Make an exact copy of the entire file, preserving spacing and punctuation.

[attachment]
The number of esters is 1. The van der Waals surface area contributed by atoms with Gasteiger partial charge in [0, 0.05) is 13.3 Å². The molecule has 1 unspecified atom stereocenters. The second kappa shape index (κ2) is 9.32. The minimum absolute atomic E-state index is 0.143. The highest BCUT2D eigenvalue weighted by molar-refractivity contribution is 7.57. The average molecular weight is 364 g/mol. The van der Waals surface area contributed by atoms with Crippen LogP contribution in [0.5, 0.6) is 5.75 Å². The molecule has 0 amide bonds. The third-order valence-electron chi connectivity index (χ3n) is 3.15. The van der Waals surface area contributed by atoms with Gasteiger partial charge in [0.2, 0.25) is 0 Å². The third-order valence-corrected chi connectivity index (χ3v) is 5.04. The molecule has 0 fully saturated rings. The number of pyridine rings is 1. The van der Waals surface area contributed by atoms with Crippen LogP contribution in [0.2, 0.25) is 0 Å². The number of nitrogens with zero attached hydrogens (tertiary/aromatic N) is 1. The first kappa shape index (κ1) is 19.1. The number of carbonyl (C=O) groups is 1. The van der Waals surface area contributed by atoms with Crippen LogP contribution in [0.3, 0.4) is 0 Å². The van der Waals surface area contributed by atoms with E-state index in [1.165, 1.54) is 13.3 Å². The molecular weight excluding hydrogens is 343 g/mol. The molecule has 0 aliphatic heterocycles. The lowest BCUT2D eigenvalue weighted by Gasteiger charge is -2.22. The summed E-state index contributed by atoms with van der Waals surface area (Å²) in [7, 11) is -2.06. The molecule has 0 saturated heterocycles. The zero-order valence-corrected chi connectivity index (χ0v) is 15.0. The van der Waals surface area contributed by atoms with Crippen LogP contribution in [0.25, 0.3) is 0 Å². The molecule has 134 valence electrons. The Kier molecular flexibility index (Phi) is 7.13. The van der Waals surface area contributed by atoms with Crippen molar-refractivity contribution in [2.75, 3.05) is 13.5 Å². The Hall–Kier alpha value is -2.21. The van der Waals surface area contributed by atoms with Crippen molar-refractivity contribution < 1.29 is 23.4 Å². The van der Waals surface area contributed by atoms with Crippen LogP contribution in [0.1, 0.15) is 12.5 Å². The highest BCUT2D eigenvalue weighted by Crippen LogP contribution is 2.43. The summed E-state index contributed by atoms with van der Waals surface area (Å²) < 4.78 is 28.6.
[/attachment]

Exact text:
The number of esters is 1. The van der Waals surface area contributed by atoms with Gasteiger partial charge in [0, 0.05) is 13.3 Å². The molecule has 1 unspecified atom stereocenters. The second kappa shape index (κ2) is 9.32. The minimum absolute atomic E-state index is 0.143. The highest BCUT2D eigenvalue weighted by molar-refractivity contribution is 7.57. The average molecular weight is 364 g/mol. The van der Waals surface area contributed by atoms with Crippen LogP contribution in [0.5, 0.6) is 5.75 Å². The molecule has 0 amide bonds. The third-order valence-electron chi connectivity index (χ3n) is 3.15. The van der Waals surface area contributed by atoms with Gasteiger partial charge in [0.2, 0.25) is 0 Å². The third-order valence-corrected chi connectivity index (χ3v) is 5.04. The molecule has 0 fully saturated rings. The number of pyridine rings is 1. The van der Waals surface area contributed by atoms with Crippen LogP contribution in [0.2, 0.25) is 0 Å². The number of nitrogens with zero attached hydrogens (tertiary/aromatic N) is 1. The first kappa shape index (κ1) is 19.1. The number of carbonyl (C=O) groups is 1. The van der Waals surface area contributed by atoms with Crippen LogP contribution in [0.3, 0.4) is 0 Å². The van der Waals surface area contributed by atoms with E-state index in [1.165, 1.54) is 13.3 Å². The molecular weight excluding hydrogens is 343 g/mol. The molecule has 0 aliphatic heterocycles. The lowest BCUT2D eigenvalue weighted by Gasteiger charge is -2.22. The summed E-state index contributed by atoms with van der Waals surface area (Å²) in [7, 11) is -2.06. The molecule has 0 saturated heterocycles. The zero-order valence-corrected chi connectivity index (χ0v) is 15.0. The van der Waals surface area contributed by atoms with Crippen LogP contribution in [0.25, 0.3) is 0 Å². The molecule has 134 valence electrons. The Kier molecular flexibility index (Phi) is 7.13. The van der Waals surface area contributed by atoms with Crippen molar-refractivity contribution in [2.75, 3.05) is 13.5 Å². The Hall–Kier alpha value is -2.21. The van der Waals surface area contributed by atoms with Crippen molar-refractivity contribution < 1.29 is 23.4 Å². The van der Waals surface area contributed by atoms with Crippen LogP contribution in [0.1, 0.15) is 12.5 Å². The highest BCUT2D eigenvalue weighted by Crippen LogP contribution is 2.43. The summed E-state index contributed by atoms with van der Waals surface area (Å²) < 4.78 is 28.6.